Single channel analysis of Agilent microarray data with Limma
From Mattick Lab
For two-channel analysis, refer to Two channel analysis of Agilent microarray data with Limma.
Note/Disclaimer: The instructions on this page are provided "as-is". They worked for my application and have helped many others on their way.
1. Launch R and load in the LIMMA library. The LIMMA user's guide, citation information, downloads and installation information is available from the Bioconductor website.
2. Read in your tab-delimited targets file, which contains both the names of your Agilent Feature Extraction raw data text files and the corresponding sample information. To describe 6 arrays that have been hybridised with two biological replicates of three different tissues, the format of the file should look something like this:
SampleNumber FileName Condition 1 US83403541_252144010018_S01_GE1-v5_10_Apr08_1_2.txt Brain 2 US83403541_252144010020_S01_GE1-v5_10_Apr08_1_1.txt Brain 3 US83403541_252144010021_S01_GE1-v5_10_Apr08_1_1.txt Lung 4 US83403541_252144010021_S01_GE1-v5_10_Apr08_1_2.txt Lung 5 US83403541_252144010023_S01_GE1-v5_10_Apr08_1_1.txt Liver 6 US83403541_252144010023_S01_GE1-v5_10_Apr08_1_2.txt Liver
targets <- readTargets("targets.txt")
3. Use LIMMA's read.maimages function to load your data into an RGList object. Remember to set the path to the location where your Agilent FE text files are stored.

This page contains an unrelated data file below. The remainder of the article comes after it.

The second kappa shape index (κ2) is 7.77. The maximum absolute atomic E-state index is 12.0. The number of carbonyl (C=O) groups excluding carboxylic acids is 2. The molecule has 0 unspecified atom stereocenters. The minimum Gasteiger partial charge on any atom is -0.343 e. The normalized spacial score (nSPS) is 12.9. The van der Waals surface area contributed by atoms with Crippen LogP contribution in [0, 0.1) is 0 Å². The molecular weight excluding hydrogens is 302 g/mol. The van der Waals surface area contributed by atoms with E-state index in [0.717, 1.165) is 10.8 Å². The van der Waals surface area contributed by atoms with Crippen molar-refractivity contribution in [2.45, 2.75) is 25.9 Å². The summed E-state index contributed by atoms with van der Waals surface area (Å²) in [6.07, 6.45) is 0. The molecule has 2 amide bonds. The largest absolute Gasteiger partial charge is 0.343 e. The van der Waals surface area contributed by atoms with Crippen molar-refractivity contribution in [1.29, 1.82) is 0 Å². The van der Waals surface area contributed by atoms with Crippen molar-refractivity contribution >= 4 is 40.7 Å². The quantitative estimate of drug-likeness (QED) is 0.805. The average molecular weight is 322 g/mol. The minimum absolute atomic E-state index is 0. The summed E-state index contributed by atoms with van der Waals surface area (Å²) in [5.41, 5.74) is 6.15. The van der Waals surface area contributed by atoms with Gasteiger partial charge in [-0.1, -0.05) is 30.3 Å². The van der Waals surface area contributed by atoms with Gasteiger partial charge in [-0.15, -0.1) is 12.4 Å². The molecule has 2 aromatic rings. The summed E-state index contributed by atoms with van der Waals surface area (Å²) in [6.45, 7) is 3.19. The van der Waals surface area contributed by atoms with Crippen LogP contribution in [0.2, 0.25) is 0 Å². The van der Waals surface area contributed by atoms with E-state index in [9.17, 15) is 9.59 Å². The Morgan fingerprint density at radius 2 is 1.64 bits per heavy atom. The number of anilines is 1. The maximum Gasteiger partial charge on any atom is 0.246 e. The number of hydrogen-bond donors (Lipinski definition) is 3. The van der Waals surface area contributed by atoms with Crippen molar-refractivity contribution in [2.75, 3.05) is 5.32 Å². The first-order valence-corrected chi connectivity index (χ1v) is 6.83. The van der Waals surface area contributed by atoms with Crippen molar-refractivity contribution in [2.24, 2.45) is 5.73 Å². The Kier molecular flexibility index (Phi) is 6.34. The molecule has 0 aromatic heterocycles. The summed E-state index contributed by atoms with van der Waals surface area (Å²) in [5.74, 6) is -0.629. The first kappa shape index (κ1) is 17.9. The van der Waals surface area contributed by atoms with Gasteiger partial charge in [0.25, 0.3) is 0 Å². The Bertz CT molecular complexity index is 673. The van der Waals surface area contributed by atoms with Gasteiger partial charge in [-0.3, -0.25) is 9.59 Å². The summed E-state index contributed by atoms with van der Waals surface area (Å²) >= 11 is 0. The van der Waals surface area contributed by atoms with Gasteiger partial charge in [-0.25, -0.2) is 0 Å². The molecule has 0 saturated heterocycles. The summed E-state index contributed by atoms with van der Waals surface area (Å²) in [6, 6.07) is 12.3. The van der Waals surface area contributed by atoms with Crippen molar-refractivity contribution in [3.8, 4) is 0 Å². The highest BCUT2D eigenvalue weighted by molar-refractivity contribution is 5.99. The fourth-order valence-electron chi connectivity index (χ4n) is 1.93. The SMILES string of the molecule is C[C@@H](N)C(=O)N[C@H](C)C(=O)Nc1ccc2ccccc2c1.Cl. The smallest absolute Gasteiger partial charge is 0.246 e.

x <- read.maimages(targets, path="somedirectory", source="agilent",green.only=TRUE)
4. Subtract the background (optional, but recommended).
y <- backgroundCorrect(x, method="normexp", offset=16)
5. Normalize between the arrays. Select a method appropriate for your data - see the user guide for details.
y <- normalizeBetweenArrays(y, method="quantile")
6. Use the avereps function to average replicate spots.
y.ave <- avereps(y, ID=y$genes$ProbeName)
7. Build the design matrix for the linear modelling function.
f <- factor(targets$Condition, levels = unique(targets$Condition)) design <- model.matrix(~0 + f) colnames(design) <- levels(f)
8. Apply the intensity values to lmFit.
fit <- lmFit(y.ave, design)
9. Create a contrast matrix. In this example, all combinations of contrasts can be set up as below.
contrast.matrix <- makeContrasts("Treatment1-Treatment2", "Treatment1-Treatment3", "Treatment2-Treatment1", levels=design)
10. Apply this contrast matrix to the modeled data and compute statistics for the data.
fit2 <- contrasts.fit(fit, contrast.matrix) fit2 <- eBayes(fit2)
11. Output the statistics for the dataset and write them to disk for further analysis.
output <- topTable(fit2, adjust="BH", coef="Treatment1-Treatment2", genelist=y.ave$genes, number=Inf) write.table(output, file="Treatment1_vs_Treatment.txt", sep="\t", quote=FALSE)
12. Repeat step 11 adjusting the coef value to output the various contrasts of interests setup in step 9.
If you receive the error below, it is likely that you have no replicate slides. Statistics cannot be calculated unless you have at least two replicates for each of your treatments.
No residual degrees of freedom in linear model fits
Thanks to Gordon Smyth for constructive comments regarding the instructions on this page.
If you have any questions, comments or suggestions for improvements, please let me know.